Is it, though? I feel like calling Alphabet the main or the sole perpetrator would be like calling Al Qaeda the only terrorist group or the US -- the only democracy.
I'm not denying Alphabet using the rules already established, but I think the problem is not with people using the system, but with the system itself being what it is. YouTube -- for this particular example -- uses its vast analytical capacity to rabbit-hole people into a journey they didn't "know" they wanted to go on. It's its usage of the primal instincts ("I want more of what I already like") to drive its business model that makes the whole idea malignant. Can you blame them for wanting to do what they believe to be good service. Unlikely. Can you blame them for mangling the definition of what a good service is? I'd say you must.
Abusing others' instincts for your profit is so animalistic, in itself. It is as if a predator has discovered the idea of traps and is now using it to get rid of its social hierarchy competition by luring them into a place of no return. Capitalist business model is driven by greed, another primal instinct ("I want power"), on a scale one could never even begin to grasp -- such is our human limits to empathy. If you could only imagine, for a moment, the grief and the misfortune you're causing to others through your services, I'm sure you'd think really hard about any possible reason for staying in the loop any longer.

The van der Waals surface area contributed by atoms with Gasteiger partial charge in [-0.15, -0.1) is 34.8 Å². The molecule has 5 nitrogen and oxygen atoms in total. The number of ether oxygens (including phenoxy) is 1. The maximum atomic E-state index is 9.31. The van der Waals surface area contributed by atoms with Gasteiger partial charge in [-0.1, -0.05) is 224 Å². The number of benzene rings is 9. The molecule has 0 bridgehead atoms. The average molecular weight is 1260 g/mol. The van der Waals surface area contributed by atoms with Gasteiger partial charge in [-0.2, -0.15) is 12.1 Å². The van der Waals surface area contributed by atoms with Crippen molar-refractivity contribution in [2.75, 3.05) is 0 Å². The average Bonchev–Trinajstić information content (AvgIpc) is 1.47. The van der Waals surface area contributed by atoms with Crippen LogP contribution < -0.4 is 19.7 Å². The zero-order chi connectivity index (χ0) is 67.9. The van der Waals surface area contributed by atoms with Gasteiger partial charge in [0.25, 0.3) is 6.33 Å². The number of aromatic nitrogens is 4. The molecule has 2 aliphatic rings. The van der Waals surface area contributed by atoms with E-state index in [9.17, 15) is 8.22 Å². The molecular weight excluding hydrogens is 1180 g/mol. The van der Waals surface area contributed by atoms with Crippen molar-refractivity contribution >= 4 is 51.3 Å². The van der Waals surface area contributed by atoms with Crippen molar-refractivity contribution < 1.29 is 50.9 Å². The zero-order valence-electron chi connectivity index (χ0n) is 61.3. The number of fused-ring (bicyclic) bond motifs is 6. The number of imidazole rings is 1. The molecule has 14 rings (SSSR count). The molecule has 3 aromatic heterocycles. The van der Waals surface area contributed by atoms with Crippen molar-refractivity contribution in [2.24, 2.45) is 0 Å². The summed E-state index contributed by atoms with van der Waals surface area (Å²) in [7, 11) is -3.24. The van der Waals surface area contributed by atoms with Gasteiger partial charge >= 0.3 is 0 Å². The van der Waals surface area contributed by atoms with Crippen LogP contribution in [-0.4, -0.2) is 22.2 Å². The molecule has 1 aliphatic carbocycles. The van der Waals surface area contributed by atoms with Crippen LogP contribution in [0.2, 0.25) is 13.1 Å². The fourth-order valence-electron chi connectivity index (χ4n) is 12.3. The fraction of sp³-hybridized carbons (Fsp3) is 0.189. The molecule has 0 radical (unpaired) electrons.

But the animal part of us is not going away any time soon. The delvings into the horrible parts of the human condition makes one sure of that -- a feeling we insulate ourselves from in the daily life, because the misery would drive us crazy. It's not bad: it's just how things are with us, animals as we are. But we -- the collective humanity -- have built a civilization not doing the same thing: we've built it on doing better. That insulation we provide ourselves in also serves as a guide: it tells us that the primal is not normal, and that there are advanced ways to do things -- ways coming from centuries of research, experience and fighting for what one thinks is right.
My feeling is: the goal here is not to stand up to the bully and to the abuser. The goal may be to stand above them, by keeping one's conduct a level better. What that might mean in practical terms is yet beyond me, but doing better by example seems to me like a good way to do things. It's like Marianne Williamson said: "[A]s we let our own light shine, we unconsciously give others permission to do the same". Doing better breeds doing better.